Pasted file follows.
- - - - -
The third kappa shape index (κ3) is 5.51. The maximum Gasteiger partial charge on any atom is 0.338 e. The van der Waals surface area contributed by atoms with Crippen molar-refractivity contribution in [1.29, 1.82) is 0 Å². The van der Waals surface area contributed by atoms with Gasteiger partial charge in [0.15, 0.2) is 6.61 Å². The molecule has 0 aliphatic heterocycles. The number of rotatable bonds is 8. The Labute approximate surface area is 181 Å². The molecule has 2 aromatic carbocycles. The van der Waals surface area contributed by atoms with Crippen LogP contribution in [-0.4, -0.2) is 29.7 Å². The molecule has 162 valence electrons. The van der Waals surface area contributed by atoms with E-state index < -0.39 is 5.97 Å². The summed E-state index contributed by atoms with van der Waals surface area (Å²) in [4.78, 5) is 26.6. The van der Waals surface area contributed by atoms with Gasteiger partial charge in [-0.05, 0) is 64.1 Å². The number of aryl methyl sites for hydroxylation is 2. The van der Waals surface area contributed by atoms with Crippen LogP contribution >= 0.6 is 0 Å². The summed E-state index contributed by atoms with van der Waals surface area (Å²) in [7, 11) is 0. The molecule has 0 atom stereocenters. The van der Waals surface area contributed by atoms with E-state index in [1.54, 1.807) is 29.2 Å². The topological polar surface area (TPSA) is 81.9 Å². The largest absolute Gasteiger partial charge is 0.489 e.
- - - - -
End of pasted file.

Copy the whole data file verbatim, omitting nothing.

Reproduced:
The third kappa shape index (κ3) is 5.51. The maximum Gasteiger partial charge on any atom is 0.338 e. The van der Waals surface area contributed by atoms with Crippen molar-refractivity contribution in [1.29, 1.82) is 0 Å². The van der Waals surface area contributed by atoms with Gasteiger partial charge in [0.15, 0.2) is 6.61 Å². The molecule has 0 aliphatic heterocycles. The number of rotatable bonds is 8. The Labute approximate surface area is 181 Å². The molecule has 2 aromatic carbocycles. The van der Waals surface area contributed by atoms with Crippen LogP contribution in [-0.4, -0.2) is 29.7 Å². The molecule has 162 valence electrons. The van der Waals surface area contributed by atoms with E-state index < -0.39 is 5.97 Å². The summed E-state index contributed by atoms with van der Waals surface area (Å²) in [4.78, 5) is 26.6. The van der Waals surface area contributed by atoms with Gasteiger partial charge in [-0.05, 0) is 64.1 Å². The number of aryl methyl sites for hydroxylation is 2. The van der Waals surface area contributed by atoms with Crippen LogP contribution >= 0.6 is 0 Å². The summed E-state index contributed by atoms with van der Waals surface area (Å²) in [7, 11) is 0. The molecule has 0 atom stereocenters. The van der Waals surface area contributed by atoms with E-state index in [1.54, 1.807) is 29.2 Å². The topological polar surface area (TPSA) is 81.9 Å². The largest absolute Gasteiger partial charge is 0.489 e.